Meyer’s Parrots at Kaingu Lodge

Over the last few years we have been observing a rather interesting phenomena where groups of Meyer’s parrots gather at a mud pool in the national park opposite the lodge.  This rather unique spectacle is something that is a bit of a mystery – even to the guys at the  FitzPatrick Institute of African Ornithology, University of Cape Town.  We have witnessed groupings of over one hundred birds gather at sunrise and come down and partake in eating the mud (geophagy).  At first when we witnessed it we thought it was the vegetation in the mud pool, but later on once the pool had completely dried out and the vegetation was gone we realised that it was the actual mud that was being consumed.

Anyway once we realised that this was quite a special event we quickly threw together a rough and ready temporary hide.  We also got in touch with the guys in the University of Capetown.  The phenomena is widely known about with parrots doing a similar thing in the Amazon.  In this case it is because the soil contains sodium (i.e. salt).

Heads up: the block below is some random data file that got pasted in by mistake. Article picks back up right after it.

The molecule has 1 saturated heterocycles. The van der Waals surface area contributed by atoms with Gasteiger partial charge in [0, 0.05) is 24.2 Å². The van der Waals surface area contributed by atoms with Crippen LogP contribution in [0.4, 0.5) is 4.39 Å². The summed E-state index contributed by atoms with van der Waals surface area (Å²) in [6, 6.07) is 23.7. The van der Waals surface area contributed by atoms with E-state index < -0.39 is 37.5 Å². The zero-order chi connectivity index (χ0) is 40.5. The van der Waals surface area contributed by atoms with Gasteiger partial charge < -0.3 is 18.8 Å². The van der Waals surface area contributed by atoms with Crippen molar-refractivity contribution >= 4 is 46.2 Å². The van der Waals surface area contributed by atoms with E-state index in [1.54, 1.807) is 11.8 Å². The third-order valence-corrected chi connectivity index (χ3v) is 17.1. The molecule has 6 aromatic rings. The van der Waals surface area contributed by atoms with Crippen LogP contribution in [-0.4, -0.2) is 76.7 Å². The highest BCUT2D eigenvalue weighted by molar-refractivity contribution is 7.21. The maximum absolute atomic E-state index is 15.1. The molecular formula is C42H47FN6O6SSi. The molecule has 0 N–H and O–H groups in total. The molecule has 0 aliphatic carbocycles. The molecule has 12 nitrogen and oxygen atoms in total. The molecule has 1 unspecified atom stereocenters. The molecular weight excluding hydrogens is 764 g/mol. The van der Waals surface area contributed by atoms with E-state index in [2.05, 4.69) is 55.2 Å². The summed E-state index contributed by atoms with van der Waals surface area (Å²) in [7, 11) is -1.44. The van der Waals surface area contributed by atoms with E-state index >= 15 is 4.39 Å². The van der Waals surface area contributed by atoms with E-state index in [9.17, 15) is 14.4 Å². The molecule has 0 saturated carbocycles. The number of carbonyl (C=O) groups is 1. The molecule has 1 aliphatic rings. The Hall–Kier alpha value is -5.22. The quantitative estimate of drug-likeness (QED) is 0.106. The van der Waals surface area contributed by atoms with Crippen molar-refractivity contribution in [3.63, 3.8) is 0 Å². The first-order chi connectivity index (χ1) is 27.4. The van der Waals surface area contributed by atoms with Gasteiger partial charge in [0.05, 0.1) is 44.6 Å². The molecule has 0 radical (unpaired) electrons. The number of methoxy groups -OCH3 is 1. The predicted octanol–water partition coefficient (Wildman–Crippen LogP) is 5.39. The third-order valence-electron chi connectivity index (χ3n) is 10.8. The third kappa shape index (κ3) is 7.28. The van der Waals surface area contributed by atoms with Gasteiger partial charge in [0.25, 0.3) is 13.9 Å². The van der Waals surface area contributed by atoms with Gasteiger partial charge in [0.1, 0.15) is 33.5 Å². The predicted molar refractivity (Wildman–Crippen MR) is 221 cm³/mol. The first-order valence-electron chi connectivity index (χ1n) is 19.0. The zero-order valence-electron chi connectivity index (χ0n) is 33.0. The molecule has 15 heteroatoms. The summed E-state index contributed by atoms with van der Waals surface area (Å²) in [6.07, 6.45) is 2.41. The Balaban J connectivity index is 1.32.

Amazonian parrots eating sodium rich soil (copyright Alan Lee, Percy FitzPatrick Institute of African Ornithology, University of Cape Town)

Guests in our temporary hide.

Another theory advanced is that the clay soil allows the birds to ingest fruits containing alkaloids that would otherwise be toxic to the parrots.  To be really honest we quite like the element of mystery about the whole thing.  And the fact that serious bird researchers are even not 100% sure about the reasons.  We are just delighted that a rather unusual spectacle takes place every morning without fail when we have guests to share it with!

Mud breakfast

Once the sun has risen and the parrots have fed then they all disperse (in the direction of all points of the compass).  Even here at the lodge we see them flying over and know exactly what they have been doing 30 seconds previously.

The occasional Green pigeon and grey-headed parrot join in the feeding frenzy.

For keen birders and casual enthusiasts alike it is quite a sight.  I suppose the next step would be to send soil samples down to the guys in Cape Town and see if that solves the riddle.  But in other ways we are not that keen to solve the riddle.  Its quite nice that there are still some mysteries out there in Kafue National Park.

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